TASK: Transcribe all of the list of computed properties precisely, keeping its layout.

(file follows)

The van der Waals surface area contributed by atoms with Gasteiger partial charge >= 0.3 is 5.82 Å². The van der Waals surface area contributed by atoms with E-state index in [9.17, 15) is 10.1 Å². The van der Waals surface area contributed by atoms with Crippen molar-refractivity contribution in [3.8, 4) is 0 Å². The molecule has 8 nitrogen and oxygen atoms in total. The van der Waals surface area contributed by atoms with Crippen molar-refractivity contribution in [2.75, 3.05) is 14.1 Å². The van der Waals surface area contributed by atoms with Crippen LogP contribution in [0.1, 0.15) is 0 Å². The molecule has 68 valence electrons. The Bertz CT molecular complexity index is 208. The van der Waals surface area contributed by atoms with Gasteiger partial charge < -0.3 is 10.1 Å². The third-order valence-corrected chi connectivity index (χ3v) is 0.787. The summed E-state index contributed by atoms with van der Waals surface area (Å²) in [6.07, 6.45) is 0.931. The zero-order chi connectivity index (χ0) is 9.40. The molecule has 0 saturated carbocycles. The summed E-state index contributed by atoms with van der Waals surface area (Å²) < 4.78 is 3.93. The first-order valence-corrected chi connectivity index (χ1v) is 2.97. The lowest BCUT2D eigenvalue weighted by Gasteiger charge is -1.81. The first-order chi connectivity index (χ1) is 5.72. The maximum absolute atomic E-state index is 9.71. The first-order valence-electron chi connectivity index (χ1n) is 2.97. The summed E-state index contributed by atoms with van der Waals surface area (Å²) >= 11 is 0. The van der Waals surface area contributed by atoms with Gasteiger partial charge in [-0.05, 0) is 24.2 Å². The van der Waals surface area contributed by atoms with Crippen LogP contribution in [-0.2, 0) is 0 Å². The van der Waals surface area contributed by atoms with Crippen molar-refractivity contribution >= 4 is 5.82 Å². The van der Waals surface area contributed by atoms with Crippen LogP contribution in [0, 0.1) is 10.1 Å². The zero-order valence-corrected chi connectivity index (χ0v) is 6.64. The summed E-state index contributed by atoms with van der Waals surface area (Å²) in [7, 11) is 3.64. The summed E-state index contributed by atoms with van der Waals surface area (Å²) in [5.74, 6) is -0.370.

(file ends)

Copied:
The van der Waals surface area contributed by atoms with Gasteiger partial charge >= 0.3 is 5.82 Å². The van der Waals surface area contributed by atoms with E-state index in [9.17, 15) is 10.1 Å². The van der Waals surface area contributed by atoms with Crippen molar-refractivity contribution in [3.8, 4) is 0 Å². The molecule has 8 nitrogen and oxygen atoms in total. The van der Waals surface area contributed by atoms with Crippen molar-refractivity contribution in [2.75, 3.05) is 14.1 Å². The van der Waals surface area contributed by atoms with Crippen LogP contribution in [0.1, 0.15) is 0 Å². The molecule has 68 valence electrons. The Bertz CT molecular complexity index is 208. The van der Waals surface area contributed by atoms with Gasteiger partial charge < -0.3 is 10.1 Å². The third-order valence-corrected chi connectivity index (χ3v) is 0.787. The summed E-state index contributed by atoms with van der Waals surface area (Å²) in [6.07, 6.45) is 0.931. The zero-order chi connectivity index (χ0) is 9.40. The molecule has 0 saturated carbocycles. The summed E-state index contributed by atoms with van der Waals surface area (Å²) < 4.78 is 3.93. The first-order valence-corrected chi connectivity index (χ1v) is 2.97. The lowest BCUT2D eigenvalue weighted by Gasteiger charge is -1.81. The first-order chi connectivity index (χ1) is 5.72. The maximum absolute atomic E-state index is 9.71. The first-order valence-electron chi connectivity index (χ1n) is 2.97. The summed E-state index contributed by atoms with van der Waals surface area (Å²) >= 11 is 0. The van der Waals surface area contributed by atoms with Gasteiger partial charge in [-0.05, 0) is 24.2 Å². The van der Waals surface area contributed by atoms with Crippen LogP contribution in [-0.2, 0) is 0 Å². The van der Waals surface area contributed by atoms with Crippen molar-refractivity contribution >= 4 is 5.82 Å². The van der Waals surface area contributed by atoms with Crippen LogP contribution in [0, 0.1) is 10.1 Å². The zero-order valence-corrected chi connectivity index (χ0v) is 6.64. The summed E-state index contributed by atoms with van der Waals surface area (Å²) in [7, 11) is 3.64. The summed E-state index contributed by atoms with van der Waals surface area (Å²) in [5.74, 6) is -0.370.